In this blog I focus lots on the technology that powers retailers, but in the end its the human touch that makes it work.  Perhaps Best Buy needs to get back to its customer service roots.

Tuesday Dec 06, 2011

2012 Predictions for Retail - Part 2

I think the first four predictions are pretty likely, so let's look at some things that are a bit of a stretch.  These next four predictions are based on emerging technologies making inroads but not widespread adoption.  Let me know if you agree or disagree in the comments.


5. Usable Augmented Reality

The first usable augmented reality app I used was Yelp when they had a semi-secret backdoor to access Monocle.  The concept has been accessible to us since Apple combined the camera, GPS, and accelerometer in the iPhone, but I haven't seen anything I would use on a regular basis.  Amazon's Flow is certainly a step in the right direction as is Tesco's subway store, and I think we'll see some more useful applications of AR next year.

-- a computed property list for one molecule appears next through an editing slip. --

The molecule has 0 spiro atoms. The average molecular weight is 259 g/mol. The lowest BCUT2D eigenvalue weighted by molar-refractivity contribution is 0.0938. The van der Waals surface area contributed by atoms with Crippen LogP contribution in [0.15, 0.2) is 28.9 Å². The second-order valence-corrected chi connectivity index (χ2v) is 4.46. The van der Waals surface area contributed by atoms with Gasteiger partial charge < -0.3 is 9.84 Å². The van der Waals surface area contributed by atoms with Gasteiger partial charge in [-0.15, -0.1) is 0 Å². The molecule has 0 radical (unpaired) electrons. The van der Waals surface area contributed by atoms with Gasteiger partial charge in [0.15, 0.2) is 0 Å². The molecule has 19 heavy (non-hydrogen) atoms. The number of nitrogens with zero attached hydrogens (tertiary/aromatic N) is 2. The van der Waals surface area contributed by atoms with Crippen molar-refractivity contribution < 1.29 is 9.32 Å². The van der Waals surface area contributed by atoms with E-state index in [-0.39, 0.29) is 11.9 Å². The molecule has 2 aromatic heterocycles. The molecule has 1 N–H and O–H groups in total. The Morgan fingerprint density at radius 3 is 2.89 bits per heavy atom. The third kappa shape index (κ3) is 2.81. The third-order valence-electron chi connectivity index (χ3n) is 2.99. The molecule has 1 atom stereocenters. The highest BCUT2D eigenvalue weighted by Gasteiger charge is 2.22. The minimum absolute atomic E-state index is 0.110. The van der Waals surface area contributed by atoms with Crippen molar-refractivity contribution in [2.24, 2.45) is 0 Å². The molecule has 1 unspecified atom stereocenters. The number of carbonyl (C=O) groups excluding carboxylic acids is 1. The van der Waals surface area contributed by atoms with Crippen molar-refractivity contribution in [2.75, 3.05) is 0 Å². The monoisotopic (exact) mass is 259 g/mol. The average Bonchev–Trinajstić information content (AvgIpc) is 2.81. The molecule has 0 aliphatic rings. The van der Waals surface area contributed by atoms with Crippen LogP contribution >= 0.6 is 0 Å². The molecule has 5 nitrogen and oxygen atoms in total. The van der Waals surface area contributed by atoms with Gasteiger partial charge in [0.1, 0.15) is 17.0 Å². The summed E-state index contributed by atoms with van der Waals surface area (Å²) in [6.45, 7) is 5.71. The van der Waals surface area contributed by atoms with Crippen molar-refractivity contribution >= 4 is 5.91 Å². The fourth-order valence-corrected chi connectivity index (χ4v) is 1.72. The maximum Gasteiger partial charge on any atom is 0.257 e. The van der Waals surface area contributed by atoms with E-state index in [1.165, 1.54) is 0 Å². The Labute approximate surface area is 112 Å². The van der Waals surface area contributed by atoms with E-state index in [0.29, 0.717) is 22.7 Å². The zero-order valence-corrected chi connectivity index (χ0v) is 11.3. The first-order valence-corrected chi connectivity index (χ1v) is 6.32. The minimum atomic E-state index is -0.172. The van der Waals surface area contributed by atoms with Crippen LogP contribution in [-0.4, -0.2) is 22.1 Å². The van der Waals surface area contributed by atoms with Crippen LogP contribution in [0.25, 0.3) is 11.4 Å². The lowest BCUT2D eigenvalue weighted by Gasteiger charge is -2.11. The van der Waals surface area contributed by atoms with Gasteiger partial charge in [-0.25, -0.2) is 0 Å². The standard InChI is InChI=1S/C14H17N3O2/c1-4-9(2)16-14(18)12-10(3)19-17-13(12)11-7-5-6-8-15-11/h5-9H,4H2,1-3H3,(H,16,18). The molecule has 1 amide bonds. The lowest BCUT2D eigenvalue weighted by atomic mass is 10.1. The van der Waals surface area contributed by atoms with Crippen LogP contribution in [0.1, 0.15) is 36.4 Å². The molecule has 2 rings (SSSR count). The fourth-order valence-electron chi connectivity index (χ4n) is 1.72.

And AR isn't limited to consumers.  It can be helpful for store managers to be able to get information about sales and inventory as they walk the store.  If a manager wants to know how many transaction per hour a checkout associate is doing, she need only point her camera.

6. Accurate Indoor Location

GPS has saved my marriage in several situations, and I can't live without it anymore.  Its perfect for driving, but its not accurate enough to help me navigate my local Lowes and Home Depot.  That's because GPS doesn't work well indoors.  Smartphones typically use a combination of GPS satellites and WiFi access points to triangulate your position.  The WiFi part is getting more accurate, and some systems leverage closed-loop security cameras to help.  This year will be first rollout of accurate in-store directions for a big-box retailer.  Not sure which one will be first, but I think the home improvement chains have the most to gain. 

Imagine standing in an aisle and pressing a "help me" button on your phone, and a clerk walks right to you for assistance.  Or getting turn-by-turn directions to find the garage door openers, for example.  Accurate indoor location also helps with geo-fencing that I mentioned earlier.  You might receive location-specific offers and product information as you walk.